VEAI V3.x is not suitable for power users

I just want the option to do one batch using all the CPU or GPU power I can throw at it. :slightly_frowning_face:

This applies to all the Topaz software I own.

In a sense, yes.

Ironically, my goal from the start was to try to do a one click upscale with acceptable results. As much as it can be great for some people to spend a week (or more) on a say one episode of their favourite DVD to see how good they can get it, 7x seasons of Voyager which I am working on, with 172 episodes at that pace I would be done in 3-4 years.

So my goal has been to try to find a way to get as close to a one click pass, with as little extra work as possible, with the best results. Unfortunately, there was one thing I learned from Voyager - CGI and Live Action are so different that every script that works best for CGI is crap against live action, and vice versa.

So as CGI is always the far less of the content, I now do a single pass with the whole episode (currently 17x hours due to a slow Avisynth script, otherwise would be 12), and then switch models and settings and go back over the specific CGI sections with a different script and model.

On average, if I have enough free time, and the script doesn’t crash too often, I can finish an episode a day, which is at least a reasonable time frame to do all episodes. Though I do joke by the time I am done, they will have done an official HD release and my time will have been pointless…

This is an extract from an episode completed yesterday. It is never going to be perfect, and everyone has their own preferences, but for me this is the best I have been able to achieve in three years of using Topaz on these DVD’s, to that goal of quickest processing achievable with a result that doesn’t look artificial, or ruin the backgrounds too much and visually seem strange.

If you watch it, make sure to download it - am told that trying to stream it causes a lot of compression errors and looks terrible.

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Nope, I am a power user and went back to 2.6.4 after about 5 minutes. I need work to get done. Don’t care about the new interface, it was good as it was, but I do mostly care about speed and reliability!

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Interesting. The grain stays on the faces. Not in a bad way at all. For sure it’s not perfect, but it looks better than all smoothed-out.
Thanks for sharing. I’ve been wondering just what the older Artemis models look like. This gives me a little better idea.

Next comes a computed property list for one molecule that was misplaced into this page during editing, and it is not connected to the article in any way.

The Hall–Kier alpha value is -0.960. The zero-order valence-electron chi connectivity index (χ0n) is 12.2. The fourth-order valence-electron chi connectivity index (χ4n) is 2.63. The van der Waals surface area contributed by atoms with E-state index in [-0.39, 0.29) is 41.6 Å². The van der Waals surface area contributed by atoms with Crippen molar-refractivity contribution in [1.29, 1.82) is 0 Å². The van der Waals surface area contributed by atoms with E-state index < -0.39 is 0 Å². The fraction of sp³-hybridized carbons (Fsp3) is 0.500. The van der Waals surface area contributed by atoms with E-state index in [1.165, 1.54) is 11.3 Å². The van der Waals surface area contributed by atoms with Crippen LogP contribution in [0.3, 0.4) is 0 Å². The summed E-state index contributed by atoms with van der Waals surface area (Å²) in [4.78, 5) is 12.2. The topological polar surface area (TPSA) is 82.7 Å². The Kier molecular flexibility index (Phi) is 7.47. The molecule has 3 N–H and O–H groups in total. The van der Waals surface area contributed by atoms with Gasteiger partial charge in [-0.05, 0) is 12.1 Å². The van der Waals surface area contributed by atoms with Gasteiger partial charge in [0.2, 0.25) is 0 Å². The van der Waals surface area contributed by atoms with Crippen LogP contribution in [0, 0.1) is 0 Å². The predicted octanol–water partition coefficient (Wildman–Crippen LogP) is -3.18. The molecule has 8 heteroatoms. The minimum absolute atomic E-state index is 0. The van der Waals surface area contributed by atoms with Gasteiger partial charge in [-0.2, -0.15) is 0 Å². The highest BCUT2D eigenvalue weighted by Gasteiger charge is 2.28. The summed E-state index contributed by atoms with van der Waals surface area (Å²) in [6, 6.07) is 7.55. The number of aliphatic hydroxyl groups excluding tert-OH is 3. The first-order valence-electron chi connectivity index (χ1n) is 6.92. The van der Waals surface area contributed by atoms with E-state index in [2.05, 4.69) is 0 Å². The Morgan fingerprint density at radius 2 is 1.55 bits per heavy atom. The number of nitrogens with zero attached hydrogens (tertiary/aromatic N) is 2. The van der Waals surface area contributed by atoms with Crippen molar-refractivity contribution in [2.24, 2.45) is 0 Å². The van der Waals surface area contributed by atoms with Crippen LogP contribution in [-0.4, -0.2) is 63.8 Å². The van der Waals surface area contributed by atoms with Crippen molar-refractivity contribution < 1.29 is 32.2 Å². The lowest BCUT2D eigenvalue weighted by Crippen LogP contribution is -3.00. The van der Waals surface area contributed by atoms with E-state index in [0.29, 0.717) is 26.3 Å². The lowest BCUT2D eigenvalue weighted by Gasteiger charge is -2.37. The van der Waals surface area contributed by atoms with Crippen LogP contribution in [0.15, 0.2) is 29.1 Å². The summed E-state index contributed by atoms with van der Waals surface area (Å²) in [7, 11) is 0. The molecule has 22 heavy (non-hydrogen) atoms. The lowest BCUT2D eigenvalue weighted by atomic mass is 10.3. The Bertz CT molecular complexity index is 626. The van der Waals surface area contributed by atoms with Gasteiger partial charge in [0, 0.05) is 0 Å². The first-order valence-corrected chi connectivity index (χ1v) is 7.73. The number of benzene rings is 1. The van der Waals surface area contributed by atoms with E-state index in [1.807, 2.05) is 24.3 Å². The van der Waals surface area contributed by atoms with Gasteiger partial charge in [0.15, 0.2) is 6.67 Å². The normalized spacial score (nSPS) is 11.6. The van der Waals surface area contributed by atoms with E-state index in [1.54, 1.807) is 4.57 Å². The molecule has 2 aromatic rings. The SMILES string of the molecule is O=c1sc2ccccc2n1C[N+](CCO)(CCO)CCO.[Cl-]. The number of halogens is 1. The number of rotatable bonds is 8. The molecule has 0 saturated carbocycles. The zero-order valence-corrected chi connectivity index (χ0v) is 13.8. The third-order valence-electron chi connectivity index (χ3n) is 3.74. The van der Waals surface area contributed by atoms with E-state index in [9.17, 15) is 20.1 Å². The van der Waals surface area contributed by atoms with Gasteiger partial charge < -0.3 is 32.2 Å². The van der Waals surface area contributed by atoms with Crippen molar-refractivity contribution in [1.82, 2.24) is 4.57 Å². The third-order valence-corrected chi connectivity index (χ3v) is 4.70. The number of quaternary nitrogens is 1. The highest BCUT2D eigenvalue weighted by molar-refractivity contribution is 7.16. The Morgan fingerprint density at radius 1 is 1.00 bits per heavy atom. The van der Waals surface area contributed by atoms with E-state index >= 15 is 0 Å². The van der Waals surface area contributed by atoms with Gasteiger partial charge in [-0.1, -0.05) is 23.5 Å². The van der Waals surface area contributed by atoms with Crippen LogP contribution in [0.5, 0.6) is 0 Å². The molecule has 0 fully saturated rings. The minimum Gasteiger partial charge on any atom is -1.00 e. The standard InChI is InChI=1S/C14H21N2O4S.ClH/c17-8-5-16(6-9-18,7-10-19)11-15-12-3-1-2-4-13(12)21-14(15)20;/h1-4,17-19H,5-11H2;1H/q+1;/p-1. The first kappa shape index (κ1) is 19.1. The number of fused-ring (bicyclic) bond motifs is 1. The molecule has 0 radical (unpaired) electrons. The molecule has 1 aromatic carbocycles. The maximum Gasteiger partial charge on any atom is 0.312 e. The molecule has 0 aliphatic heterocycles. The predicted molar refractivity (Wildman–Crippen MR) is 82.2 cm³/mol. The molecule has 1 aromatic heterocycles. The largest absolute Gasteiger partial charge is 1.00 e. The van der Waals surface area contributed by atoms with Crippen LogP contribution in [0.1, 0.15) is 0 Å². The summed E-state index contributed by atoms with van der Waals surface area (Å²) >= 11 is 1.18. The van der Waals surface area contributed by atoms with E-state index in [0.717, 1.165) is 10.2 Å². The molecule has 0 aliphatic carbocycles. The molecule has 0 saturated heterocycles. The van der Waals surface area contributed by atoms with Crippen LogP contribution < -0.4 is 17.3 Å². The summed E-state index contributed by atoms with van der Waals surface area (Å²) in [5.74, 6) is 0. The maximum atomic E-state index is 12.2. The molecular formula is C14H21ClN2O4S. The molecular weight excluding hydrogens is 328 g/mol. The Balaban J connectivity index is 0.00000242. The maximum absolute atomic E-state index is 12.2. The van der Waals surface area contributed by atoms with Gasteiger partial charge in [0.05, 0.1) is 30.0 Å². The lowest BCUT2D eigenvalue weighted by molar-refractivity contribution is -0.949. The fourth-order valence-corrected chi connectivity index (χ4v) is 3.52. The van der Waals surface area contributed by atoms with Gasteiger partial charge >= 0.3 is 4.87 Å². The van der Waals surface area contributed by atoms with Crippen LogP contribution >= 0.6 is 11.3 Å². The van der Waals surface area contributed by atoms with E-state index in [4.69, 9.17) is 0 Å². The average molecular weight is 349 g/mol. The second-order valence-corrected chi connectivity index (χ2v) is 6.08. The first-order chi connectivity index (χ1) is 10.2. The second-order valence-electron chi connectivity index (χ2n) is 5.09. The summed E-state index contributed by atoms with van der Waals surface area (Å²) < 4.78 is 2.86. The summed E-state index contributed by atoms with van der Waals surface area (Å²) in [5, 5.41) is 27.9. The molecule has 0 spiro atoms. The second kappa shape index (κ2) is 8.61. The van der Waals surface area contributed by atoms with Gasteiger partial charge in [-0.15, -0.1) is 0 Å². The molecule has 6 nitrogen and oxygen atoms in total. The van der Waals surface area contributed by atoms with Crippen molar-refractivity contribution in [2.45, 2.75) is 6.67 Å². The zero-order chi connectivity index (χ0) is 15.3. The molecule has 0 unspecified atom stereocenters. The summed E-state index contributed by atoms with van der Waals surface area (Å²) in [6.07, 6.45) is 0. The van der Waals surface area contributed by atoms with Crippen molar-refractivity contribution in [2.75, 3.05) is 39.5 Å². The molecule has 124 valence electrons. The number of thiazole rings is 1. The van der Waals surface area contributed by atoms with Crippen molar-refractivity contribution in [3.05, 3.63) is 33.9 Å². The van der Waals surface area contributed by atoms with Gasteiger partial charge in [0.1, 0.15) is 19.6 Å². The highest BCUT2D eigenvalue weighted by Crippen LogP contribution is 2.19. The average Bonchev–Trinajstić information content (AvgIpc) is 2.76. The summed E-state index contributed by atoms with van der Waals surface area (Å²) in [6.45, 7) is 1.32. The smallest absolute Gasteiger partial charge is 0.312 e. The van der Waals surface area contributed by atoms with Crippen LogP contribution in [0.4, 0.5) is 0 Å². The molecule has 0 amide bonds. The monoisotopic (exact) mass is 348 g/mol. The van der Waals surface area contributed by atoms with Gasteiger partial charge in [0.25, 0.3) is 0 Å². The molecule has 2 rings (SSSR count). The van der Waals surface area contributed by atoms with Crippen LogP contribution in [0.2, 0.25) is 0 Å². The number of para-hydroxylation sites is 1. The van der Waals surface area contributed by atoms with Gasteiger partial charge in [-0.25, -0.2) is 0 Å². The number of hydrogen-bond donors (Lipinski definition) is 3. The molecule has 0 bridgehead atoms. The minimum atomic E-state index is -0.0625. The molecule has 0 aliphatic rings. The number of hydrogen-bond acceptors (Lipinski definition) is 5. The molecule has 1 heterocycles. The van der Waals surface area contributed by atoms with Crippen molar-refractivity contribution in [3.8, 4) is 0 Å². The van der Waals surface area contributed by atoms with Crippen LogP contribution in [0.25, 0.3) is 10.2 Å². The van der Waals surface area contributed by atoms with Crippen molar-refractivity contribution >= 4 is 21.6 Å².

If you want fast results that you can use in the real world, you need to set up a render farm. I know a few that have several dozen Mac M1s connected – wrote a script that cuts up the video, renders and puts Humpty Dumpty back together again.

You just need a decent budget to get what you want.

This short clip from a dirty MP4 file from YouTube was unconverted to 4k. It looks pretty sweet now…

Looks good – definitely can tell that Youtube ruins it with artifacts - but that is expected. It was showing it at 1440 x 1080 for me.

Curious if you can de-telecine the DVD to 24p?

Not without making sacrifices. Its the problem with these DVD’s - they contain mixed footage, including in places 30fps progressive (29.97), so whilst you could IVTC it back to 24, anytime those sequences occur you will get jerky motion.

Its usually the CGI sections that have this issue - but not all of them do. A lot of the episodes seem to be 95% or higher telecine, so if you don’t mind the occasional issues, yes. I just use this specific method of a way of trying to easily convert the episode whilst trying to avoid that problem.

Makes sense. I’ve been successful with a lot of VHS tapes, but haven’t tried with DVDs.

There’s definitely better options – but they ain’t cheap. This is almost a prosumer application.

I have attached a zip with two files - an extract and a test.

The extract is a very short extract from the first episode that is actually 30fps but has been decimated down to 24 as part of IVTC.

Its not hugely noticeable, so you can get away with it, it just depends on your own preference. Note, no processing at all done on this sequence, straight extract from DVD just with IVTC applied.

The second one labelled test 2 is essentially the same sequence, but run through my pro-processing script I have been using instead.

You can also blend the frames to try and remove the jerkiness and still leave at 24, the problem I found with doing that however, is that you have intentionally blended frames that are distorted going into the upscaler - which makes the upscale worse.

What I would love to do is TVTC it in a way that it extracts all the actual image files regardless of framerate IE, 30fps in the correct sections, 24fps in the other sections, upscale, then reassemble and then blend if needed to keep everything 24p. The only issue with this is that I don’t know how to do this effectively and without spending very long times manually trying to assemble everything.